This might include community talks, school visits, home ‘Safe and Well’ visits, youth engagement, and Road Safety campaigns.

Good communication skills are important to get the message across. As you’re working within an incredibly diverse community, particularly if you’re in a city-based station, you need to be able to communicate with all types of audience.

This might include people who are elderly, vulnerable, or have learning disabilities. You might also be interacting with people from different cultural backgrounds who are non-native language speakers. This is why you need to be a capable and adaptable communicator.

Tips for Verbal Communication Skills

The following tips are aimed at helping you improve your verbal communication skills. Practising them will help build your overall communication skillset, meaning you’ll be more capable in any given situation.

1. Think before you speak

By organising your thoughts in advance, you can relay your information more clearly and concisely. This can also be helpful in eliminating awkward pauses in group discussions or public talks.

2. Be clear and concise

The most effective way to get your point across is to make it in a clear and concise manner. Avoid using complex sentences, or jargon/local dialect, and try to state your argument in direct language.

3. Speak with confidence

Speaking in a confident manner will help you build trust, and command the respect of your audience. There are several factors which can help here – word choice, tone of voice, body language, and eye contact.

4. Be an active listener

Communication is a two-way street! Being a good listener is as important as being a good speaker, and it will improve the quality of your verbal interactions. Remember the 5 stages of active listening:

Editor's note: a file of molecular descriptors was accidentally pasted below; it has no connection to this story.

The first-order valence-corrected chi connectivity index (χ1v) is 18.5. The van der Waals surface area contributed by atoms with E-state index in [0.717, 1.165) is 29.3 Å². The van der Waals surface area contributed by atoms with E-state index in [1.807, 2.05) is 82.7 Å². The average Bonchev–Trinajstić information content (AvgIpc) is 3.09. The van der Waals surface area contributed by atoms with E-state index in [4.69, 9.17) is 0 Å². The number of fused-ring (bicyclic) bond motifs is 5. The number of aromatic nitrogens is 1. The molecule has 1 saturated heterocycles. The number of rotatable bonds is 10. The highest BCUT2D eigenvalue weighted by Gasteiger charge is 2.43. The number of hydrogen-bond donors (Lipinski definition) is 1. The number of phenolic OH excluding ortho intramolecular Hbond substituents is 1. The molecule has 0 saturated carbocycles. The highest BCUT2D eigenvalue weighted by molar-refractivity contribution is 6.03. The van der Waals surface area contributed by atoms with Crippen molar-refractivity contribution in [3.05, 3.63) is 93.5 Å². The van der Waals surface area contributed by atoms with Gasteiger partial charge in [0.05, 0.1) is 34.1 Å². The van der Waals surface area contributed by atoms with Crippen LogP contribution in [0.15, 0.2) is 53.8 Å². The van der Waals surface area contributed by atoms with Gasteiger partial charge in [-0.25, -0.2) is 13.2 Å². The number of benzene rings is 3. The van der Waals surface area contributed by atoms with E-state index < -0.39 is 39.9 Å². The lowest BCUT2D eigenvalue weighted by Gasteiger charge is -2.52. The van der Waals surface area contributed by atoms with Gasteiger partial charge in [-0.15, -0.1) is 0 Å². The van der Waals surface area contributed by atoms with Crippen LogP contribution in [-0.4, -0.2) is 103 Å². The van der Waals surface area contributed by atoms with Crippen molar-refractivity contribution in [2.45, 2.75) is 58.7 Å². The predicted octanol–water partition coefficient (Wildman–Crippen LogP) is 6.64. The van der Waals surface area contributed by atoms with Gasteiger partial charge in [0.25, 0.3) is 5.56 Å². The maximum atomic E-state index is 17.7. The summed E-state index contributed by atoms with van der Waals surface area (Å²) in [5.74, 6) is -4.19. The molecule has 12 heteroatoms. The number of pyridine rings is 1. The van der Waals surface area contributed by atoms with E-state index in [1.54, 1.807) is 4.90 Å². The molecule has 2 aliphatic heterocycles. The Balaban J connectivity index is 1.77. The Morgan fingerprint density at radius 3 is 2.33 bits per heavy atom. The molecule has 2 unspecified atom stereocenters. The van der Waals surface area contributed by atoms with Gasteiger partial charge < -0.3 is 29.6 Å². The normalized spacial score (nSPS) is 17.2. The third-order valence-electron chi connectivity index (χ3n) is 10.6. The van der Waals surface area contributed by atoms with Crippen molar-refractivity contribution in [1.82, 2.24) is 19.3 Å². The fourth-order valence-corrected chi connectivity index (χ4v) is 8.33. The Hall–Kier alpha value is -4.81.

• Receiving
  • Understanding
  • Remembering
  • Evaluating
  • Responding

It shows the person you’re speaking with that you care about their ideas, and understand their needs. Summarise what you’ve heard and ask further questions. This will help you build trust and rapport.

5. Be aware of non-verbal communication cues

Your body language impacts the way others interpret what you say. Pay attention to your gestures, facial expressions, and body language to ensure they align with the message you’re trying to get across. It’s equally important to be able to read the body language of the people you’re speaking to.

6. Think from the perspective of your audience

Just because you know a topic inside out doesn’t mean your audience does. Try to think about how someone else will understand what you are trying to communicate, particularly if they lack the technical knowledge that you have.

We hope you’ve found these tips helpful. Whether you’re a serving firefighter, or just thinking about applying, your communication is an area that can always be improved upon.

It’s very important for applicants to the UK Fire Service to prioritise this. Not only will good communication be incredibly helpful to you in your interview, you may also need this skill during earlier parts of the firefighter recruitment process, for example group discussions, roleplays, or presentations.

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FRS Team

Our team of experts have the many years of Fire Service experience and are up to date with the latest selection news.